Seacoast riled up over wastewater pipeline planning
One of four options involves coastal treatment and discharge 4.3 miles out to sea
Many in the Seacoast are just becoming fully aware of the New Hampshire Seacoast Region Wastewater Management Feasibility Study. And some officials along the ocean-front Seacoast have expressed alarm. The overall goal is to protect the Great Bay Estuary in terms of sewage treatment and disposal in the region. First steps go back at least to 2003 when Senate Bill 70 was passed, and to 2004 when Senate Bill 481 was passed to form EAST, the Estuary Alliance for Sewage Treatment. For shorthand here we will refer to the overall project as the WWTF (Wastewater Treatment Facilities) planning.
Much has happened since the subject was last mentioned in Rye Reflections nearly two years ago. As of November, 2007, planning is narrowed to four alternatives. This review briefly describes these alternatives and then focuses on Alternative 2, which is of special concern to the towns with direct ocean frontage.
The existing WWTF on Peirce Island in Portsmouth, which discharges 4.5 million gallons/day without secondary treatment. (Jim Cerny photo)
The main collection point for information is the CoastalClear
Web site. Here's a recommend quick start, to get you up to speed without your eyes glazing over.
Brief summary of the four alternatives
- No action. Treatment would continue at each of the exiting 17 WWTFs with discharge at existing locations.
- Treatment at existing WWTFs with collection and discharge to an ocean pipeline.
- Decentralized treatment at existing WWTFs, with upgrades.
- Treatment at existing WWTFs with discharge at land application sites.
Getting up to speed on Alternative 2
The legislature mandated inclusion of ocean pipeline disposal as part of the study, what is now Alternative 2. And that alternative can't be implemented by EAST without further legislative approval.
- Click on "About the Project" in the left navigation bar and read the project overview.
- Then click on "Documents" and read the "Executive Summary," noting that there are four alternative plans under consideration. Alternative 2, that calls for a ocean sewage pipeline off the Rye seacoast, is the one of most immediate concern to local governments.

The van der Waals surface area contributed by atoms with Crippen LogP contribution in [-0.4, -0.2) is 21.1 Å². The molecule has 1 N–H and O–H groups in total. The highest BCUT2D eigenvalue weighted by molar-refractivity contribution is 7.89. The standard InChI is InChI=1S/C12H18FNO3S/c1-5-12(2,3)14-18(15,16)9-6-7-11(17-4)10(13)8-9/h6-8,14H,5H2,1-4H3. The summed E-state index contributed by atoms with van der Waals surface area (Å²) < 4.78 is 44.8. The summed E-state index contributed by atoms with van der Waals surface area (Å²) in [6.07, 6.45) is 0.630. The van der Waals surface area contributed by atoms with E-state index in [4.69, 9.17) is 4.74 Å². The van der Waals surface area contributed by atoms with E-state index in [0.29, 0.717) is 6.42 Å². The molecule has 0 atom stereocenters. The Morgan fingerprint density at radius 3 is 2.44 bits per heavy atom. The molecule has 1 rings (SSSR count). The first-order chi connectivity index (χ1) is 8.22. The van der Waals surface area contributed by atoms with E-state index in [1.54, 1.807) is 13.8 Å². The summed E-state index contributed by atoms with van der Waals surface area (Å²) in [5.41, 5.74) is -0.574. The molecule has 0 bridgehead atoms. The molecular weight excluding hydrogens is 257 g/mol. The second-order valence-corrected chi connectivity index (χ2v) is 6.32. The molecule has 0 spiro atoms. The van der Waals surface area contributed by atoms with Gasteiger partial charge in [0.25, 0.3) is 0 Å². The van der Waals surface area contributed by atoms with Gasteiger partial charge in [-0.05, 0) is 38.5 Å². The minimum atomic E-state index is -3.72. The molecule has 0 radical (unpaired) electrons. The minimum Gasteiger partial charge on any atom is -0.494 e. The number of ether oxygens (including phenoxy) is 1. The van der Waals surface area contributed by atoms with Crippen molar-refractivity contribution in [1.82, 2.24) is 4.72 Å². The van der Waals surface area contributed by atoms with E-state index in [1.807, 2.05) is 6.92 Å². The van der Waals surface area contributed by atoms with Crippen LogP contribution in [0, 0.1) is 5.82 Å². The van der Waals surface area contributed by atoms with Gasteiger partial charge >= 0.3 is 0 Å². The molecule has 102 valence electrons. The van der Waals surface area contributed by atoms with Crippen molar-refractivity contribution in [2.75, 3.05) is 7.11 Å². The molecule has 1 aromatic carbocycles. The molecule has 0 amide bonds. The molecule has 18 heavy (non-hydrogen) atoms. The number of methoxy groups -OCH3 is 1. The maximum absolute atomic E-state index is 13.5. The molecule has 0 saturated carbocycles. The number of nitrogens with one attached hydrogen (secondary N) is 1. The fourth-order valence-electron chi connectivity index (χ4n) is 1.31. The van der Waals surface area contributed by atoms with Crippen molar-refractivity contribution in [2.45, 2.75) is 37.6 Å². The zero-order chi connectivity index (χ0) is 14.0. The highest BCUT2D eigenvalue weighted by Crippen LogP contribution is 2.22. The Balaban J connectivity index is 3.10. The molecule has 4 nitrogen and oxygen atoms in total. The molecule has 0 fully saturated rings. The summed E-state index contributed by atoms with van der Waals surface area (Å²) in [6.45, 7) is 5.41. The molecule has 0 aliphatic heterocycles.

- Select "Section 6" which discusses Alternative 2 in detail — this is 17 pages, so skim first to understand the scope and then read in detail.
- Beyond this, browse the CoastalClear.org site to familiarize yourself with the other documents that are available.
There are a number of stakeholders and players in all this: the Legislature which initiated the study; the New Hampshire Department of Environmental Services; Metcalf & Eddy which was selected to conduct the study; the Great Bay Estuary Commission which provides community representation during the study; the Estuary Alliance for Sewage Treatment (EAST) which is a public body separate from the State, that would have the power to build and operate facilities; and, of course, the individual communities that would participate.
The 44 communities covered by EAST make a much more expanded "Seacoast" than is normally thought of, ranging as far north as New Durham and Brookfield (which are actually in the Lake Winnipesaukee watershed) and as far west as Candia and Deerfield, and as far southwest as Kingston and Danville (which are in the Merrimack River watershed)!
It is Alternative 2 that is raising the most concern at present among ocean-front towns. Alternative 2 calls for an enormous infrastructure to bring wastewater from seventeen area WWTFs to a single treatment point on the Rye coastline, then to discharge via a pipeline into the ocean. This would involve 91 miles of pipeline and 30 pumping stations on land, siting of a Regional Post-Treatment Facility (RPTF) at the shore, and at least 4.3 miles of ocean pipeline six feet in diameter, partly trenched.
Schematic map showing linkage of 17 existing wastewater treatment facilties to discharge in an ocean pipeline. (figure 3-2 from CoastalClear.org)
Issues and criticisms …
Representative David Borden (New Castle and Rye) is quoted in the Union Leader as saying the ocean pipeline idea is "not solving a pollution problem, it's moving a pollution problem and dewatering a whole area." The Town of Rye "strongly objects" to Alternative 2 in an official response letter